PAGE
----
The scorecard on environmental justice and climate policy, however, still remains to be tallied. The economic and environmental impacts of the processes set in motion by AB324AB32, California’s Global Warming Solutions Act of 2006, requires the California Air Resources Board (CARB or ARB) to develop regulations and market mechanisms to reduce California’s greenhouse gas (GHG) emissions to 1990 levels by the year 2020, representing a 25 percent reduction statewide. have not yet resulted in substantive results on the ground.

The most challenging aspect of California’s climate policy in the past two decades has been that the progressive thrust of legislation and climate planning, achieved through community input and democratic process, has been channeled into less accountable forums, such as the Air Resources Board and the Metropolitan Transportation Commission (MTC), where neither democratic process nor policy expertise determine outcomes. Vested interests in polluting industries, corporate lobbyists and politicians who serve them often dominate such decision-making entities.

But there is an important lesson to be learned even in defeat: policy proposals that are debated and contested in democratic or popular political forums create opportunities for constituent education, alliance building with other constituencies and regions, a public record of the deliberations, and a better jumping off point for the next round. It’s important, therefore, for environmental and climate justice advocates to create a terrain of contention where democratic process can carry the day. While behind-the-scenes lobbying and relationships with politicians and policy-makers in the environmental and administrative agencies are necessary for moving policy, they are simply not enough by themselves.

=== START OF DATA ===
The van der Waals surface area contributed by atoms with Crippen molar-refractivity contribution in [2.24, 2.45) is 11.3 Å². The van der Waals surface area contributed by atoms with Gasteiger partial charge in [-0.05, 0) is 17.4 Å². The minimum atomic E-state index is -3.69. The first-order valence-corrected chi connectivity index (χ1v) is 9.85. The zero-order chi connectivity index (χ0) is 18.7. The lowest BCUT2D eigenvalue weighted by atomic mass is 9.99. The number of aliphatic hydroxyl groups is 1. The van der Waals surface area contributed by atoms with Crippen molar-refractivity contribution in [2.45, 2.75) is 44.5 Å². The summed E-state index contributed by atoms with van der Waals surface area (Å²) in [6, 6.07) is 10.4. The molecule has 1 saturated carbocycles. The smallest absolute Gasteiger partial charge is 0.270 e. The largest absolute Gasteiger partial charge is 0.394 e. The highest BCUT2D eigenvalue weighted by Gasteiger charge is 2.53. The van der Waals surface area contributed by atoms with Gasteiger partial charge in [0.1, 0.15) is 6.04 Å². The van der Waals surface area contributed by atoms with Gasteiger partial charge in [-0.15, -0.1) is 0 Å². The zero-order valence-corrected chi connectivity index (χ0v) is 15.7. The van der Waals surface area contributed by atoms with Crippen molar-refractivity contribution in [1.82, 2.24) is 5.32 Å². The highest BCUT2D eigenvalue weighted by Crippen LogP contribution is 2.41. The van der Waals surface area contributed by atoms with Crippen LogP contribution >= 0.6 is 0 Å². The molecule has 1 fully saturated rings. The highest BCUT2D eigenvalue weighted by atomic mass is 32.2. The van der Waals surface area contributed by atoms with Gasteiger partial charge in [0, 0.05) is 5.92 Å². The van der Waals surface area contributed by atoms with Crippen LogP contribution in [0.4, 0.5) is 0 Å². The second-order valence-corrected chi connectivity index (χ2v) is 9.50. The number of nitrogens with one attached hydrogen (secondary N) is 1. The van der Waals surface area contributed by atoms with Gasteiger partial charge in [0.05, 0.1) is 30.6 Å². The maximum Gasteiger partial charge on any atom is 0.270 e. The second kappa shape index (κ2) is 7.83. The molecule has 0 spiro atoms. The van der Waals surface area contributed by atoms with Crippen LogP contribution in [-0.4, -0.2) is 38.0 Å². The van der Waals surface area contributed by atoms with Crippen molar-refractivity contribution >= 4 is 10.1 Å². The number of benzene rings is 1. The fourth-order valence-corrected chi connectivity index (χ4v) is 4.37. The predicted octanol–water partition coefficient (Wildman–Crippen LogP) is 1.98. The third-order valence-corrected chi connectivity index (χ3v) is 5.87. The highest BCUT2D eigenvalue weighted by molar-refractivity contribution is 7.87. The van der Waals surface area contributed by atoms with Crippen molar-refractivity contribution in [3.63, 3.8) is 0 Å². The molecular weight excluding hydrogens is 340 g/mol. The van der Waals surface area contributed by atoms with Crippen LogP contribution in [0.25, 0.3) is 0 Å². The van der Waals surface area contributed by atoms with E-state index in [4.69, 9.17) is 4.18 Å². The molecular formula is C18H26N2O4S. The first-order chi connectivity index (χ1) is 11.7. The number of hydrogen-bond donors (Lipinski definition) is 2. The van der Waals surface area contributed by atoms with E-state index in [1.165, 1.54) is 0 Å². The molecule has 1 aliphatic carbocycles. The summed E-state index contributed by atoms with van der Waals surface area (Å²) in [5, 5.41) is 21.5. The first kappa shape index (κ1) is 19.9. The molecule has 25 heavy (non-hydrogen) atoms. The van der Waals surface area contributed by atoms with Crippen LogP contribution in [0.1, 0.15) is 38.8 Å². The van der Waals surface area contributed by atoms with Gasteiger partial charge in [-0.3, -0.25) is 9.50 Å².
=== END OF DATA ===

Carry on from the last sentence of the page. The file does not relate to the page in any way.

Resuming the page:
Long-term environmental and climate justice organizing shapes the playing field

Since the late 1980s, in California and nationally, climate and environmental justice organizers have been engaging communities to fight pollution and toxic contamination. Kettleman City, California, still a site of contention between waste disposal companies and the community, was at the heart of a 1988 struggle that characterized the organizing efforts of the time. Kettleman’s predominantly Latino residents, prevented from participating in public hearings by government actions, organized a political campaign based on civil rights principles, which halted the siting of that particular incinerator.5California Environmental Protection Agency Environmental Justice Program Update, February 2014. (www.calepa.ca.gov/Publications)

Numerous other battles in Los Angeles, Oakland and the Central Valley resulted in the first California State environmental justice legislation. In 1999, Governor Grey Davis signed SB115, making California the first state in the nation to codify a definition of “environmental justice.” In the years following, a number of related measures have created state oversight boards for environmental justice in numerous departments.

As Manuel Pastor, director of the Center for Justice, Tolerance and Community, observed at the time,6“Environmental Justice: Reflections from the United States,” Manuel Pastor. 2002. (peri.umass.edu/ Political Economy Research Institute) it was often the Latino politicians responding to their constituencies – key swing districts in California state politics – that moved EJ into state law. Similarly now, as climate change has become ever more important in California, it is often the pressure from communities of color that pushes California to the national forefront on climate mitigation and adaptation legislation.

Cities break national climate policy paralysis